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Prosperous Blacks in the South, 1790-1880

UNCG Author/Contributor (non-UNCG co-authors, if there are any, appear on document)
Loren L. Schweninger, Emeritus Professor (Creator)
Institution
The University of North Carolina at Greensboro (UNCG )
Web Site: http://library.uncg.edu/

Abstract: For many years, historians paid only slight attention to blacks who reached the upper economic levels in the nineteenth-century South. In 1905, amateur historian Calvin Dill Wilson wrote a ten-page essay in the North American Review called "Black Masters: A Side-Light on Slavery," and a decade later John Russell added a brief article in the Journal of Negro History on the same subject.2 The "scientific historians" of the William A. Dunning school-Walter Lynwood Fleming, Mildred Thompson, James G. De Roulhac Hamilton, James W. Garner, among others-almost completely ignored black landholders and prosperous black business people, but to some extent this was also true for a later group of historians who attacked the racist assumptions of the Dunning school. The books and articles of Carter G. Woodson, Abram Harris, Merah Stuart, Luther Porter Jackson, John Hope Franklin, Vernon Lane Wharton, and other revisionist authors included only brief notations of blacks who had acquired substantial amounts of property. Even with the explosion of research on various aspects of the black experience during the late 1960s and 1970s, historians seemed more interested in racial exploitation, black culture and black consciousness, and the political activities of blacks during Reconstruction than with those who achieved financial success.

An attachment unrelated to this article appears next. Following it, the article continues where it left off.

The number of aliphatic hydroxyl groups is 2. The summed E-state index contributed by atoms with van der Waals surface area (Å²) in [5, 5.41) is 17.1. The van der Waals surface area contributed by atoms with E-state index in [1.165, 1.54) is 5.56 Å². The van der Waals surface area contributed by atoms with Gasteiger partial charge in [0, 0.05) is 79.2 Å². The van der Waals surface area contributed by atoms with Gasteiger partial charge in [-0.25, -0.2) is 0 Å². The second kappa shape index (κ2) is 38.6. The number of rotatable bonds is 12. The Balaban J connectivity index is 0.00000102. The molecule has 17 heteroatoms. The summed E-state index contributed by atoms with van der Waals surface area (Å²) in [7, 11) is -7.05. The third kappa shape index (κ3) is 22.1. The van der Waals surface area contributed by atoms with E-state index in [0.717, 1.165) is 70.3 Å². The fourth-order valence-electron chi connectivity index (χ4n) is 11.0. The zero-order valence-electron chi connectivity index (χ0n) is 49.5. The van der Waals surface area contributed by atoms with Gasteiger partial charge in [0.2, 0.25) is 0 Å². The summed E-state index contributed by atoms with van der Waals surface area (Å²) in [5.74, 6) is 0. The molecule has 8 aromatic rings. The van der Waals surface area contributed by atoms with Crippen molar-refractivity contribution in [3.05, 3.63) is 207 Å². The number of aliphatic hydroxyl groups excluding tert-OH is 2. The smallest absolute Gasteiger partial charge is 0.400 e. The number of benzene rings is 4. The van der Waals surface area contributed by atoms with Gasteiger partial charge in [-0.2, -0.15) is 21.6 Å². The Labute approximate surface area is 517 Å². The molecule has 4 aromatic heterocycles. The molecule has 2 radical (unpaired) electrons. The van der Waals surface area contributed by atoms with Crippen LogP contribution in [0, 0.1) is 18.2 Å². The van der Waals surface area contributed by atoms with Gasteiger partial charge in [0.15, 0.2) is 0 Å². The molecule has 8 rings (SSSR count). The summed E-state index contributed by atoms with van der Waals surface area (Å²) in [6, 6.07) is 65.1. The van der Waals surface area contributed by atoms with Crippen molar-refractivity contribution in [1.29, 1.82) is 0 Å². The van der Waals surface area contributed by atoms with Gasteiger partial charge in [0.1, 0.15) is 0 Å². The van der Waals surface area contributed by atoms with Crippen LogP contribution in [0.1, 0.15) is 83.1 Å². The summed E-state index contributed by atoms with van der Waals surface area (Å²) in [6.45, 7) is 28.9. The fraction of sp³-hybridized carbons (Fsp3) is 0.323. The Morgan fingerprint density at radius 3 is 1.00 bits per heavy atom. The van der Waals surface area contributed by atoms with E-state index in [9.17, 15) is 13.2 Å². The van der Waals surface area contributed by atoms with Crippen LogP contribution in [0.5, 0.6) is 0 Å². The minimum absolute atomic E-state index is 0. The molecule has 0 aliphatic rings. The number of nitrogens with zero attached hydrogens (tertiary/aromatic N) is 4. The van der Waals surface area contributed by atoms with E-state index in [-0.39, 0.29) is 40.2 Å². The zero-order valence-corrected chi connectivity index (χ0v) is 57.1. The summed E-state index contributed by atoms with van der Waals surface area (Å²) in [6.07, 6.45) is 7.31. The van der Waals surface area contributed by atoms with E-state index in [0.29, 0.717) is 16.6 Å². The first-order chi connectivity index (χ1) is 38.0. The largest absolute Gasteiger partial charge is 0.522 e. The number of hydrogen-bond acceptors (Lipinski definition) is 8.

Additional Information

Publication
The American Historical Review 95 (February 1990):31-56
Language: English
Date: 1990
Keywords
Business, Blacks, Financial success